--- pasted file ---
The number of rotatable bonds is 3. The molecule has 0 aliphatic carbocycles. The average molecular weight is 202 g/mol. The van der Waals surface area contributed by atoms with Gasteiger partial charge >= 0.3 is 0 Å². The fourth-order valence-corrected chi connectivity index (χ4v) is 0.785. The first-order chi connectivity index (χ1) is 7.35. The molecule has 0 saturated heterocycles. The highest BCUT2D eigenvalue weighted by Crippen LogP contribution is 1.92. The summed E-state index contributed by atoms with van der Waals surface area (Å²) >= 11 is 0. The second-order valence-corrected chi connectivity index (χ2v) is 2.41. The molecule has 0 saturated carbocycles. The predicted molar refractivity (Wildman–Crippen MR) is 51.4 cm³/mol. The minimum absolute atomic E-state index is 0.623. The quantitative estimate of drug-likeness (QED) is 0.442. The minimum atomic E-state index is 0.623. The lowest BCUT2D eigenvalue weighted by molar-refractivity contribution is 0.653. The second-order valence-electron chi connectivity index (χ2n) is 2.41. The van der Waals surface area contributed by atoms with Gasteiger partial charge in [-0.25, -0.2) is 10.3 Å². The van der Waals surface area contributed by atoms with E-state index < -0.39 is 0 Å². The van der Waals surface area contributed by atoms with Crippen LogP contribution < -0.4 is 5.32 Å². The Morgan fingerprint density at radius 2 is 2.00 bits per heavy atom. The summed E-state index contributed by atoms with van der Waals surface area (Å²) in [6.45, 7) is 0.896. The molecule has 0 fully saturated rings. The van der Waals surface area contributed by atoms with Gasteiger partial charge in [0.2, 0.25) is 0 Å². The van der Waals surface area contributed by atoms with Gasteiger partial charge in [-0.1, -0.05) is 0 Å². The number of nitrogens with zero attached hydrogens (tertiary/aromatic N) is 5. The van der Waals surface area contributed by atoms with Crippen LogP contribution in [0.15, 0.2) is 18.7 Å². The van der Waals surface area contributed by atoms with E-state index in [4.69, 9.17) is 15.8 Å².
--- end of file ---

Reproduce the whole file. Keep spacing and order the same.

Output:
The number of rotatable bonds is 3. The molecule has 0 aliphatic carbocycles. The average molecular weight is 202 g/mol. The van der Waals surface area contributed by atoms with Gasteiger partial charge >= 0.3 is 0 Å². The fourth-order valence-corrected chi connectivity index (χ4v) is 0.785. The first-order chi connectivity index (χ1) is 7.35. The molecule has 0 saturated heterocycles. The highest BCUT2D eigenvalue weighted by Crippen LogP contribution is 1.92. The summed E-state index contributed by atoms with van der Waals surface area (Å²) >= 11 is 0. The second-order valence-corrected chi connectivity index (χ2v) is 2.41. The molecule has 0 saturated carbocycles. The predicted molar refractivity (Wildman–Crippen MR) is 51.4 cm³/mol. The minimum absolute atomic E-state index is 0.623. The quantitative estimate of drug-likeness (QED) is 0.442. The minimum atomic E-state index is 0.623. The lowest BCUT2D eigenvalue weighted by molar-refractivity contribution is 0.653. The second-order valence-electron chi connectivity index (χ2n) is 2.41. The van der Waals surface area contributed by atoms with Gasteiger partial charge in [-0.25, -0.2) is 10.3 Å². The van der Waals surface area contributed by atoms with E-state index < -0.39 is 0 Å². The van der Waals surface area contributed by atoms with Crippen LogP contribution < -0.4 is 5.32 Å². The Morgan fingerprint density at radius 2 is 2.00 bits per heavy atom. The summed E-state index contributed by atoms with van der Waals surface area (Å²) in [6.45, 7) is 0.896. The molecule has 0 fully saturated rings. The van der Waals surface area contributed by atoms with Gasteiger partial charge in [0.2, 0.25) is 0 Å². The van der Waals surface area contributed by atoms with Gasteiger partial charge in [-0.1, -0.05) is 0 Å². The number of nitrogens with zero attached hydrogens (tertiary/aromatic N) is 5. The van der Waals surface area contributed by atoms with Crippen LogP contribution in [0.15, 0.2) is 18.7 Å². The van der Waals surface area contributed by atoms with E-state index in [4.69, 9.17) is 15.8 Å².